If you want to say "This dog," you'd say, "这只狗". If you want to say "This thing," you'd say, "这个东西". If you want to say, "This much," you'd say, "这么多".
I understand the reasons for the 只 and the 个, but what does the 么 really mean?
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么 has lost most of its lexical meaning in modern usage, but it appears to have originally been derived from the word 物, meaning 'thing'. Chinese by Jerry Norman, pp. 119-20 makes mention of the etymology of various modern words featuring 么:
In an insightful article, Zhāng Hùiyīng (1982) has shown that shénme 什么, the standard modern word for 'what', comes from shí wù 什物 (MC źjəp mjuət). This form (in a number of different phonological shapes) makes its first appearance in the Tang dynasty. Shí wù 什物 originally meant 'vessels, household utensils, things (of various sorts)'. The development of a interrogative meaning 'what' from a meaning 'thing' finds a parallel in modern Italian, where cosa 'thing' is also used to mean 'what'. ...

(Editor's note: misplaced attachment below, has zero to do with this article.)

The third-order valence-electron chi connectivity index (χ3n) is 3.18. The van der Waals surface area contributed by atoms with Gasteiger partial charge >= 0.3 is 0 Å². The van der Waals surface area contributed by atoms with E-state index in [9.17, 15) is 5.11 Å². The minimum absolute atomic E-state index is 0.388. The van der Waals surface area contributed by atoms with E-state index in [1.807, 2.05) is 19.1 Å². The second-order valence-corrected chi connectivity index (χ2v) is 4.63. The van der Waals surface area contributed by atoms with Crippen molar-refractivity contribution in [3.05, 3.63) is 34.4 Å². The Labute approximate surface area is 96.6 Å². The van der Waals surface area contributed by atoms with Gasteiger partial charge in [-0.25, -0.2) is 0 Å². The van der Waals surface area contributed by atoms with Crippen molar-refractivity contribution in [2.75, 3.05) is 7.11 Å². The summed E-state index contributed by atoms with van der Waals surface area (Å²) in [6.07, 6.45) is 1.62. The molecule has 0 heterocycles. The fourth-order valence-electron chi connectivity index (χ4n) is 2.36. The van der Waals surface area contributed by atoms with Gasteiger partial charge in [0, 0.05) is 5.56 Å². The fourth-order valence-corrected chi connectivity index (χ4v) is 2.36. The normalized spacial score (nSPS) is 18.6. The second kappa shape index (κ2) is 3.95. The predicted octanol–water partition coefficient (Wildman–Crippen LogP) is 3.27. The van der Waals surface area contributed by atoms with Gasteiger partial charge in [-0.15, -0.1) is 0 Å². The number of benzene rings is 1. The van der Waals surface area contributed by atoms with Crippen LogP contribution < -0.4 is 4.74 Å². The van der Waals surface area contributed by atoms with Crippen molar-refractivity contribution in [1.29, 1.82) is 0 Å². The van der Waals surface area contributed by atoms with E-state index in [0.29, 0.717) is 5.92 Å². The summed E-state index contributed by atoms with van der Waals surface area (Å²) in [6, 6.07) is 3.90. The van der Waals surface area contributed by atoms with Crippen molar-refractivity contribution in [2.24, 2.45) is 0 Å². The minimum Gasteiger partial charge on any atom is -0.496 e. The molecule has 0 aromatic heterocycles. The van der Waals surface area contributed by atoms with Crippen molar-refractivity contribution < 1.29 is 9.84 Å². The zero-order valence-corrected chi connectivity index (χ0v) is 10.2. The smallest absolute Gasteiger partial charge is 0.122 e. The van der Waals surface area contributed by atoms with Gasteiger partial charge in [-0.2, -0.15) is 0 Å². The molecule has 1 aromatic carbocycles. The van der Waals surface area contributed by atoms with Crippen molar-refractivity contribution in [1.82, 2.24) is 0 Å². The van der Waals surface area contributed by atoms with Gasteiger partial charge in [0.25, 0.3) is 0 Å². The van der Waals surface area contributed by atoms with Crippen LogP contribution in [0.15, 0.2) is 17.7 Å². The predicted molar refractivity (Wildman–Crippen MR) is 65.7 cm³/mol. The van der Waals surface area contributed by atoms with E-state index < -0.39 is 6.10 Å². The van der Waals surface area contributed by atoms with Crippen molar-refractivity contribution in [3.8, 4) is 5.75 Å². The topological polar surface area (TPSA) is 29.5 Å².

[Regarding 'how'...] In the late Tang and Wudai periods, a different form begins to be found; it consists of the verb zuò 作 (MC tsuo-) plus one of several variants of the morpheme meaning 'thing, what' discussed in relation to the origins of modern shénme 什么 ... In the Wudai period, a fusion word zěn 怎 (from an earlier *zěm) based on these forms appears for the first time. It is this fusion form that is directly ancestral to the modern zěnme 怎么 'how'. Zhème 这么 'in this way' and nàme 那么 'in that way' were probably analogically based on this form.
While it's interesting that 么 in these words was derived from a word meaning 'thing', it's essentially a bound morpheme that is no longer productive and can't be used on its own. In effect, its modern usage doesn't have any particular meaning in practice. In many ways, it could be considered a cranberry morpheme.